What conditions are currently awaiting tenants in the CEE region? CBRE report offers comparisons in terms of new construction and occupancy in office properties.
Prague, Brno and Ostrava – projects under construction
The Prague office market is 3.73 million m2 of which only 57,000 m2 was newly completed last year. 15 projects are currently under construction with a total of 73,000 m2 to be completed this year – 30% is already pre-let. Last year’s 23% year-on-year increase in leasing activity is expected to slow down in 2022. According to Property Forum, CBRE reports a lack of premium projects on the market that can lead to rental growth. On the other hand, the Prague office market is gradually becoming a tenant’s market, so landlords are increasingly offering various incentives such as rent holidays or higher allowances for equipment in case of extending existing contracts.
Brno became the second-largest market, thanks to the presence of several IT companies and shared service centres. The main reason for this strong presence of technology companies is Brno’s universities, which attract local and international students and create a highly-skilled but still affordable workforce. At the moment, another 66,600 m2 is under construction in addition to the approximately 640,000 m2. While the vacancy rate increased slightly to 11.8% last year rents have been rising over the past two years. Premium rents are currently between €15 and €16 per m2 per month. – according to CBRE.
The total office space in Ostrava amounts to 219,100 m2, with a single project currently under construction with 20,600 m2 of lettable space. Leasing activity last year was comparable to the previous year and the vacancy rate reached 5.9%. There are 13,000 m2 of vacant offices available for immediate occupation.
Bratislava – IT companies followed by the public sector
Last year the Bratislava market grew by 63,300 m2 of office space, an increase of 3.9% year-on-year. In the past year, a total of 240,000 m2 of leased space represents a year-on-year increase of 34%. Almost a quarter of the new tenants came from the IT segment. Surprisingly, the public sector came in second place with 46,300 m2 of leased space: 19.37%, a doubling compared to 2020 – according to CBRE report.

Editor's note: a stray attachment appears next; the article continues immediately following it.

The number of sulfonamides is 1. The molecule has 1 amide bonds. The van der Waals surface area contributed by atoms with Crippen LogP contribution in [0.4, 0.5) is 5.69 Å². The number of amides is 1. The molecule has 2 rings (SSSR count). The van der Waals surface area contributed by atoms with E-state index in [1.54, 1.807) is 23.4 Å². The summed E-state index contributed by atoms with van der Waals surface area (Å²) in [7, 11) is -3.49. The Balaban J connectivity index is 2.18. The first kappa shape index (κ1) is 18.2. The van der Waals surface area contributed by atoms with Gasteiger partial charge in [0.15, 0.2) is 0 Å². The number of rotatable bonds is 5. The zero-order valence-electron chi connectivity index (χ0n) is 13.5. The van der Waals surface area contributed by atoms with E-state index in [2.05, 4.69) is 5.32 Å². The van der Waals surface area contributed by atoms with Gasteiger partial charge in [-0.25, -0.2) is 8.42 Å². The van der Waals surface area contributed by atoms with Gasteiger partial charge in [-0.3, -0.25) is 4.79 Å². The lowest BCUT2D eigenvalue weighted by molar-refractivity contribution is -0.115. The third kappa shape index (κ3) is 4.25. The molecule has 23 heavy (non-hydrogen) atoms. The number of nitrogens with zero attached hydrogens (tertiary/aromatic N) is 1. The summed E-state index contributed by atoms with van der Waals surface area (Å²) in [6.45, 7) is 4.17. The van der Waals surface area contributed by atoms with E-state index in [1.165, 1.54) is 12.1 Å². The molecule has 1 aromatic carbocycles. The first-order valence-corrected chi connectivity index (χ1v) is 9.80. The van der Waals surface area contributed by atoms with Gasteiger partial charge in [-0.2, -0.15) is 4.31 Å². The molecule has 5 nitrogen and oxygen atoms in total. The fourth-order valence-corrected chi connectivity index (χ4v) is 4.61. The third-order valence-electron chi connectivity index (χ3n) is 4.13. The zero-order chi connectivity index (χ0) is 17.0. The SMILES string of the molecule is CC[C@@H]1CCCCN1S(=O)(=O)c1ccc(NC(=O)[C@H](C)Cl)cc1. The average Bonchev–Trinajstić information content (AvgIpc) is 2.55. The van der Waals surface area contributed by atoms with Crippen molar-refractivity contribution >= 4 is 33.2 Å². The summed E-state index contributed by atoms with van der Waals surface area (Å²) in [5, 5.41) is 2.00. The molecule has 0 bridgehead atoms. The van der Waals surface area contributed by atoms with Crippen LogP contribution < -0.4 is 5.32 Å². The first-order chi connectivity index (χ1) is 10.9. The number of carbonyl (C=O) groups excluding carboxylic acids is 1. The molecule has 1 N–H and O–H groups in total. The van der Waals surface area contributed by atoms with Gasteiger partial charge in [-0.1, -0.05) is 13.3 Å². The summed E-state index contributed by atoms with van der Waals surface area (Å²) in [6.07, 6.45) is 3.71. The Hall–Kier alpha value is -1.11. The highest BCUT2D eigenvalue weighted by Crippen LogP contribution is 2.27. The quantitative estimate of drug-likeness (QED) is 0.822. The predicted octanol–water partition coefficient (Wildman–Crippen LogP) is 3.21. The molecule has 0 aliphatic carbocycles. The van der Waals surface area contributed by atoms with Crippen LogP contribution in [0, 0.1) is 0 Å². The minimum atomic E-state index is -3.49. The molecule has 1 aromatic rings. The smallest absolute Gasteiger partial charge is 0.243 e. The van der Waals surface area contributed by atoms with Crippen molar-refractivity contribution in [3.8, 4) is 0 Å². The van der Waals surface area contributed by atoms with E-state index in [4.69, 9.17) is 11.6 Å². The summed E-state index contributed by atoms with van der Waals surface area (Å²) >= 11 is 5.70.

Six new projects are currently under construction with a total of 138,000 m2 of space for lease. 25,000 m2 is due to be completed this year and 113,000 m2 next year. There is currently around 233,000 m2 of vacant office space on the market, which corresponds to a vacancy rate of 11.70%. Experts expect demand to remain strong and the vacancy rate to gradually decline towards 9%, also due to the postponing of some projects to 2023.
Warsaw – leasing activity has still not reached pre-recession levels
Last year 324,600 m2 of new offices were completed in the Polish capital, the most since 2016. At the same time, there was a recovery in demand, although leasing activity has still not reached pre-recession levels. A total of 646,500 m2 was leased, up 6% year-on-year. On the other hand, the large number of new completions – even with 70% of the offices pre-leased – caused an increase in vacancy. A total of 778,400 m2 of office space remains vacant, which corresponds to a vacancy rate of 12.66%.
However, the pace of new construction will slow down significantly in the coming years. This fact, combined with rising demand, will cause vacancy rates to gradually start to fall, by up to 4% points over the next three years. In addition, the various incentives for tenants from landlords, which have been the order of the day so far, will be fading – as CBRE experts forecast
Budapest – recovering from the covid crisis
Last year, the Budapest market recorded the lowest volume of newly completed offices since 2013 – a total of 44,500 m2, down 81% year-on-year. There were only two buildings completed during the first half of the year (Evosoft HQ and BudaPart City).
On the other hand, there were still reverberations of the covid crisis. Several projects have been postponed to this year, so the current forecast is for 302,600 m2 of new office space to be completed. This would be the second-best result since 2009.
Leasing activity reached 365,800 m2 last year, up 9%. The main drivers of demand were companies in the technology and telecoms sectors, as well as manufacturing and energy. The vacancy rate stabilised at 9.2% last year (after a significant increase in 2020). With several new projects scheduled for completion and moderate occupier demand, CBRE expects vacancy rates to rise further this year – it could reach 11-12% by the end of 2023.
While no significant fluctuations in rents are forecasted this year, incentives for potential tenants will start to appear to an increased extent.